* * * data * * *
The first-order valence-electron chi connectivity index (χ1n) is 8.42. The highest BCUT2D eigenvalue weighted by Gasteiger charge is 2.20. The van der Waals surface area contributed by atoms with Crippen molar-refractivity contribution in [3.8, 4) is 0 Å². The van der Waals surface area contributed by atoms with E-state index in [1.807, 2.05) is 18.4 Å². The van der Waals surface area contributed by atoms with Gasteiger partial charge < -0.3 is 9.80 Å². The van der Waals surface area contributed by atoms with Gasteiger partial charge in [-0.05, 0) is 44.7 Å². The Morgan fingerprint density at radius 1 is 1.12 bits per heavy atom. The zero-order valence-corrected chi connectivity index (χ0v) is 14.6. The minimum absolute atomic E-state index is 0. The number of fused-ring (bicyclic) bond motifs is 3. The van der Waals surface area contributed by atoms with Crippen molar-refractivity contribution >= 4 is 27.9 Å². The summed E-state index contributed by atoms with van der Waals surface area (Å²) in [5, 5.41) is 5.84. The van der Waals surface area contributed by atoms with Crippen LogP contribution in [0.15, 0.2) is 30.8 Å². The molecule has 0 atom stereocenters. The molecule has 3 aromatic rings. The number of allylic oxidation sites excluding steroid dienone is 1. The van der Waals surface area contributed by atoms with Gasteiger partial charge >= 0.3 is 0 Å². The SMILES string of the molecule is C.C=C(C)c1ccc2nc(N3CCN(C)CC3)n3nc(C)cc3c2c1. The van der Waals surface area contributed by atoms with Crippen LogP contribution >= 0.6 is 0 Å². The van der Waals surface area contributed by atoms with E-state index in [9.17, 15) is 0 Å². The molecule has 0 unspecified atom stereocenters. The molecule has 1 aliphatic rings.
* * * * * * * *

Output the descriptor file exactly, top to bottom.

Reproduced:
The first-order valence-electron chi connectivity index (χ1n) is 8.42. The highest BCUT2D eigenvalue weighted by Gasteiger charge is 2.20. The van der Waals surface area contributed by atoms with Crippen molar-refractivity contribution in [3.8, 4) is 0 Å². The van der Waals surface area contributed by atoms with E-state index in [1.807, 2.05) is 18.4 Å². The van der Waals surface area contributed by atoms with Gasteiger partial charge < -0.3 is 9.80 Å². The van der Waals surface area contributed by atoms with Gasteiger partial charge in [-0.05, 0) is 44.7 Å². The Morgan fingerprint density at radius 1 is 1.12 bits per heavy atom. The zero-order valence-corrected chi connectivity index (χ0v) is 14.6. The minimum absolute atomic E-state index is 0. The number of fused-ring (bicyclic) bond motifs is 3. The van der Waals surface area contributed by atoms with Crippen molar-refractivity contribution >= 4 is 27.9 Å². The summed E-state index contributed by atoms with van der Waals surface area (Å²) in [5, 5.41) is 5.84. The van der Waals surface area contributed by atoms with Crippen LogP contribution in [0.15, 0.2) is 30.8 Å². The molecule has 0 atom stereocenters. The molecule has 3 aromatic rings. The number of allylic oxidation sites excluding steroid dienone is 1. The van der Waals surface area contributed by atoms with Gasteiger partial charge >= 0.3 is 0 Å². The SMILES string of the molecule is C.C=C(C)c1ccc2nc(N3CCN(C)CC3)n3nc(C)cc3c2c1. The van der Waals surface area contributed by atoms with Crippen LogP contribution >= 0.6 is 0 Å². The van der Waals surface area contributed by atoms with E-state index in [9.17, 15) is 0 Å². The molecule has 0 unspecified atom stereocenters. The molecule has 1 aliphatic rings.